This was discovered by the Air force when they tried to use X-Band Radar (say around 10 to 11 Gigahertz or 3 cm wavelength) The radar wouldn't work since this frequency range turned out to be absorbed by water vapor. There is abundant water vapor in the air. At least this provided a bunch of X-band klystrons for us reasearchers to experiment with microwaves at a reasonable price.

Thats the physics lesson for today--thank you all and good night.

Daddio


How much energy is used to transport a barrel of crude and then to process it into gasoline? More or less than the energy of a microwave process? And what of the emissions of the processing itself?

And sea water - is it more or less abundant, and more or less of a reason to go to war over than oil?

And how does the comparison of emissions of spent gas compare to that of hydrogen?

Are you confusing this thread with the free energy thread that to my knowledge doesn't exist in these seti forums?


.
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Message 640979 - Posted: 14 Sep 2007, 7:22:11 UTC - in response to Message 640974.

Let's go fellows--we are all a little more hip than this. Water is H2O and contains Hydrogen. Free Hydrogen is very explosive and makes a good fuel. Water can be disassociated into Oxygen and Hydrogen. It takes more energy to do this than you get back by burning the two products. This is the 2nd law of thermodynamics at work.

What is not mentioned is that the energy to split up the sea water comes from the microwaves that he uses to bombard the water. Microwaves at the X-band frequencies are good at heating up water very quickly. That is how your microwave oven works.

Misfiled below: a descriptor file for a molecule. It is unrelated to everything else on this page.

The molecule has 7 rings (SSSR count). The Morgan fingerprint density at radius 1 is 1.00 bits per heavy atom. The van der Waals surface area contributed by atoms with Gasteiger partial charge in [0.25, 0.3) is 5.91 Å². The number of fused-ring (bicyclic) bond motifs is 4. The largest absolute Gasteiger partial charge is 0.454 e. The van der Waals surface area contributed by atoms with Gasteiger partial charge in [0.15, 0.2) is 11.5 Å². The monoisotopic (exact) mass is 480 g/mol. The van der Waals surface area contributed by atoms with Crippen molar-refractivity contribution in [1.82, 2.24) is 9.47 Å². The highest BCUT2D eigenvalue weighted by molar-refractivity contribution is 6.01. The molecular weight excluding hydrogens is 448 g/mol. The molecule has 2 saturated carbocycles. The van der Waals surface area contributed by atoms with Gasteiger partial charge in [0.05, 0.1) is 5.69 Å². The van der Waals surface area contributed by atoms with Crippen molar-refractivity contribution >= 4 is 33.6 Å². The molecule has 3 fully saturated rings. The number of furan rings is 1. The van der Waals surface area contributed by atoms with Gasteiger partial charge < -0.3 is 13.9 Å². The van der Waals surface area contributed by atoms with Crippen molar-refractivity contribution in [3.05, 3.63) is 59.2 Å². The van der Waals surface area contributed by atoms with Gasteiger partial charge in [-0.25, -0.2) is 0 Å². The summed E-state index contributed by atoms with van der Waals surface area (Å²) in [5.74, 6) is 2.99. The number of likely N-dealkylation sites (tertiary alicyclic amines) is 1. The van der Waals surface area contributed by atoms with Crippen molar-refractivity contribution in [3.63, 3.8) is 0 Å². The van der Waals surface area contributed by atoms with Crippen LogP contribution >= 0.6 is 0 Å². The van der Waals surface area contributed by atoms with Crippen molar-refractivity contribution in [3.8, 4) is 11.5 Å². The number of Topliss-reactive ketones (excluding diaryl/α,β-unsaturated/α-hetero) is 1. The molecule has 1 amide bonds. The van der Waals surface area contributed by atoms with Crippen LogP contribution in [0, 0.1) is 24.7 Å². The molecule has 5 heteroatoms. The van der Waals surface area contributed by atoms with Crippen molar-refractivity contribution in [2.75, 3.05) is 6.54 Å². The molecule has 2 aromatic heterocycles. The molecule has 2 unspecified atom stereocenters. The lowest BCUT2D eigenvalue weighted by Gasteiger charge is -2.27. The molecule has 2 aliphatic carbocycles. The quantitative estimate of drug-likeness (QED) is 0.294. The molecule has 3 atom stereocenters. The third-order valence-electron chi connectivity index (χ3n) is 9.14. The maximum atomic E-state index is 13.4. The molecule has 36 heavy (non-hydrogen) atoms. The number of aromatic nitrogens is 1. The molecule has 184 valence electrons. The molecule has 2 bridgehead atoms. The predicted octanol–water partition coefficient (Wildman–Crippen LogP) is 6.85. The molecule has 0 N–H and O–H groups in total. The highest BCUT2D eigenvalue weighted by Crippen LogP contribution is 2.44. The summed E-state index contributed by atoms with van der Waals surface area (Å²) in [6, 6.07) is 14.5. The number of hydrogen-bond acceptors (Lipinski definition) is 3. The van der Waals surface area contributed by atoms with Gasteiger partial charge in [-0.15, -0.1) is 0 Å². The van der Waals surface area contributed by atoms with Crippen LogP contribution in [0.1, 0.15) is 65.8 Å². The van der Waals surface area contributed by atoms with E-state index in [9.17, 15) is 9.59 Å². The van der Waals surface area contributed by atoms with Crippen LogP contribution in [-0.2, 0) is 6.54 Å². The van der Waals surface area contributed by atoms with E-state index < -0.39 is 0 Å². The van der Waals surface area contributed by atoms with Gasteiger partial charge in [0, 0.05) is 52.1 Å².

This was discovered by the Air force when they tried to use X-Band Radar (say around 10 to 11 Gigahertz or 3 cm wavelength) The radar wouldn't work since this frequency range turned out to be absorbed by water vapor. There is abundant water vapor in the air. At least this provided a bunch of X-band klystrons for us reasearchers to experiment with microwaves at a reasonable price.

Thats the physics lesson for today--thank you all and good night.

Daddio




How much energy is used to transport a barrel of crude and then to process it into gasoline? More or less than the energy of a microwave process?

And sea water - is it more or less abundant, and more or less of a reason to go to war over than oil?

And how does the comparison of emissions of spent gas compare to that of hydrogen?


.

Yes of course--but the question is where do we get the abundant, high quality energy to convert hydrogen into our major fuel for autos--I vote for nuclear; what do you say

regards,

Bill